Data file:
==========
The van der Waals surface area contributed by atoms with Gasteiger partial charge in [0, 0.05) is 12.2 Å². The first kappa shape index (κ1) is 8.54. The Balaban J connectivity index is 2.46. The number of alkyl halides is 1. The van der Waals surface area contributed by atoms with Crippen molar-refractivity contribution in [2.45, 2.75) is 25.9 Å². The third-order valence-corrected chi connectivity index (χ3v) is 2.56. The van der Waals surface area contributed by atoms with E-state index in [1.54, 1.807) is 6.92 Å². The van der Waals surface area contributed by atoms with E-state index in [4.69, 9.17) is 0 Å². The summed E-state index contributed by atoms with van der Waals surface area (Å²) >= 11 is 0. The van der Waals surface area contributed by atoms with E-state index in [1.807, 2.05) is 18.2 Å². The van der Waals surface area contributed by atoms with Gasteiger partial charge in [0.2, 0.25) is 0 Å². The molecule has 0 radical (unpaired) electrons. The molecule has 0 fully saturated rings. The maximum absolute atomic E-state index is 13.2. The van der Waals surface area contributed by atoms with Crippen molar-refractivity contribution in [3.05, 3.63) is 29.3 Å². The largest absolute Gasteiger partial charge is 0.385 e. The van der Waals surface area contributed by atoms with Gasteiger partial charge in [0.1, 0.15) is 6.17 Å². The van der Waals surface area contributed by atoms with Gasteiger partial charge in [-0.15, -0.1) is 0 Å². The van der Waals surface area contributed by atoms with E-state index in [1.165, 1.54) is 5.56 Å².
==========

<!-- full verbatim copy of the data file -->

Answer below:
The van der Waals surface area contributed by atoms with Gasteiger partial charge in [0, 0.05) is 12.2 Å². The first kappa shape index (κ1) is 8.54. The Balaban J connectivity index is 2.46. The number of alkyl halides is 1. The van der Waals surface area contributed by atoms with Crippen molar-refractivity contribution in [2.45, 2.75) is 25.9 Å². The third-order valence-corrected chi connectivity index (χ3v) is 2.56. The van der Waals surface area contributed by atoms with E-state index in [1.54, 1.807) is 6.92 Å². The van der Waals surface area contributed by atoms with E-state index in [4.69, 9.17) is 0 Å². The summed E-state index contributed by atoms with van der Waals surface area (Å²) >= 11 is 0. The van der Waals surface area contributed by atoms with E-state index in [1.807, 2.05) is 18.2 Å². The van der Waals surface area contributed by atoms with Gasteiger partial charge in [0.2, 0.25) is 0 Å². The molecule has 0 radical (unpaired) electrons. The molecule has 0 fully saturated rings. The maximum absolute atomic E-state index is 13.2. The van der Waals surface area contributed by atoms with Crippen molar-refractivity contribution in [3.05, 3.63) is 29.3 Å². The largest absolute Gasteiger partial charge is 0.385 e. The van der Waals surface area contributed by atoms with Gasteiger partial charge in [0.1, 0.15) is 6.17 Å². The van der Waals surface area contributed by atoms with Gasteiger partial charge in [-0.15, -0.1) is 0 Å². The van der Waals surface area contributed by atoms with E-state index in [1.165, 1.54) is 5.56 Å².